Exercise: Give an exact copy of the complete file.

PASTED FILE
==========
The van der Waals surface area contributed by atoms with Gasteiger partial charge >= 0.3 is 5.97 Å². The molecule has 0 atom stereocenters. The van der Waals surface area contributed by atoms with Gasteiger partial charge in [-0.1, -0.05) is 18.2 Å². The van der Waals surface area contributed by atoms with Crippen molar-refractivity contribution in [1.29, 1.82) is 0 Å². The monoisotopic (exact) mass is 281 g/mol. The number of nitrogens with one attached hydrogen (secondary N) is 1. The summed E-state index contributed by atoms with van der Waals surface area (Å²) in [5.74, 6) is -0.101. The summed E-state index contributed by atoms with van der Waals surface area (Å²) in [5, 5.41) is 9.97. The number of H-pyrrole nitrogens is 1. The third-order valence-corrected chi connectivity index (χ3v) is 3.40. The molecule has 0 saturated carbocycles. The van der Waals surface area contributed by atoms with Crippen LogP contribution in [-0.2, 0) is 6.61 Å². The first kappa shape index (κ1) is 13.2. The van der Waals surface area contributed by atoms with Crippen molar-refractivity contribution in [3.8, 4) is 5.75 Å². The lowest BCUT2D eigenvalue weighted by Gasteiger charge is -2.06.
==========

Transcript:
The van der Waals surface area contributed by atoms with Gasteiger partial charge >= 0.3 is 5.97 Å². The molecule has 0 atom stereocenters. The van der Waals surface area contributed by atoms with Gasteiger partial charge in [-0.1, -0.05) is 18.2 Å². The van der Waals surface area contributed by atoms with Crippen molar-refractivity contribution in [1.29, 1.82) is 0 Å². The monoisotopic (exact) mass is 281 g/mol. The number of nitrogens with one attached hydrogen (secondary N) is 1. The summed E-state index contributed by atoms with van der Waals surface area (Å²) in [5.74, 6) is -0.101. The summed E-state index contributed by atoms with van der Waals surface area (Å²) in [5, 5.41) is 9.97. The number of H-pyrrole nitrogens is 1. The third-order valence-corrected chi connectivity index (χ3v) is 3.40. The molecule has 0 saturated carbocycles. The van der Waals surface area contributed by atoms with Crippen LogP contribution in [-0.2, 0) is 6.61 Å². The first kappa shape index (κ1) is 13.2. The van der Waals surface area contributed by atoms with Crippen molar-refractivity contribution in [3.8, 4) is 5.75 Å². The lowest BCUT2D eigenvalue weighted by Gasteiger charge is -2.06.